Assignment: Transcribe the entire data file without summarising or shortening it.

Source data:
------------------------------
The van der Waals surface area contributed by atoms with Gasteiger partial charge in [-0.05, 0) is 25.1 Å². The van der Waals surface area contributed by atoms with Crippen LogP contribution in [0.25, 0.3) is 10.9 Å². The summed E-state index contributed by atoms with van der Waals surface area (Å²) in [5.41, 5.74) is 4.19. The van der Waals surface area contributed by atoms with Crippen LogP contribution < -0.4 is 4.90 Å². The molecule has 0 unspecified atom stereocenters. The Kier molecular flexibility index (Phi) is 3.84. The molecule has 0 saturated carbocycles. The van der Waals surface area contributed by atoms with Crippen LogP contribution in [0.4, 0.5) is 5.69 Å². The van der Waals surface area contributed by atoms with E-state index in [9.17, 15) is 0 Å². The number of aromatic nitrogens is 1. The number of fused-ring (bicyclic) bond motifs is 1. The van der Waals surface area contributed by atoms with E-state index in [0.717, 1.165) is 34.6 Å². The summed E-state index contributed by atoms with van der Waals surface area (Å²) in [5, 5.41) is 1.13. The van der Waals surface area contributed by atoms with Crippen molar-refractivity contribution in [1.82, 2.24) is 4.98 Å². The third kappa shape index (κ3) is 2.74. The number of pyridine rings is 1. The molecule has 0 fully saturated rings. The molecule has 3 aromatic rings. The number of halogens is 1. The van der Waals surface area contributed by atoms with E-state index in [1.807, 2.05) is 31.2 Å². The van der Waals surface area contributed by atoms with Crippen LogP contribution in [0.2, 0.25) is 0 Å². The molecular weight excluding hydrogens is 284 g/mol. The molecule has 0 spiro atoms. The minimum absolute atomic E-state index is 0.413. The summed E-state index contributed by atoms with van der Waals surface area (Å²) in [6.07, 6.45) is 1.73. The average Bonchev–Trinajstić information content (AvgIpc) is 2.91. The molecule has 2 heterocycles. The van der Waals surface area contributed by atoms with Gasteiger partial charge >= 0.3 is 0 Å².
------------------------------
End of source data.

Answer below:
The van der Waals surface area contributed by atoms with Gasteiger partial charge in [-0.05, 0) is 25.1 Å². The van der Waals surface area contributed by atoms with Crippen LogP contribution in [0.25, 0.3) is 10.9 Å². The summed E-state index contributed by atoms with van der Waals surface area (Å²) in [5.41, 5.74) is 4.19. The van der Waals surface area contributed by atoms with Crippen LogP contribution < -0.4 is 4.90 Å². The molecule has 0 unspecified atom stereocenters. The Kier molecular flexibility index (Phi) is 3.84. The molecule has 0 saturated carbocycles. The van der Waals surface area contributed by atoms with Crippen LogP contribution in [0.4, 0.5) is 5.69 Å². The van der Waals surface area contributed by atoms with E-state index in [9.17, 15) is 0 Å². The number of aromatic nitrogens is 1. The number of fused-ring (bicyclic) bond motifs is 1. The van der Waals surface area contributed by atoms with E-state index in [0.717, 1.165) is 34.6 Å². The summed E-state index contributed by atoms with van der Waals surface area (Å²) in [5, 5.41) is 1.13. The van der Waals surface area contributed by atoms with Crippen molar-refractivity contribution in [1.82, 2.24) is 4.98 Å². The third kappa shape index (κ3) is 2.74. The number of pyridine rings is 1. The molecule has 0 fully saturated rings. The molecule has 3 aromatic rings. The number of halogens is 1. The van der Waals surface area contributed by atoms with E-state index in [1.807, 2.05) is 31.2 Å². The van der Waals surface area contributed by atoms with Crippen LogP contribution in [0.2, 0.25) is 0 Å². The molecular weight excluding hydrogens is 284 g/mol. The molecule has 0 spiro atoms. The minimum absolute atomic E-state index is 0.413. The summed E-state index contributed by atoms with van der Waals surface area (Å²) in [6.07, 6.45) is 1.73. The average Bonchev–Trinajstić information content (AvgIpc) is 2.91. The molecule has 2 heterocycles. The van der Waals surface area contributed by atoms with Gasteiger partial charge >= 0.3 is 0 Å².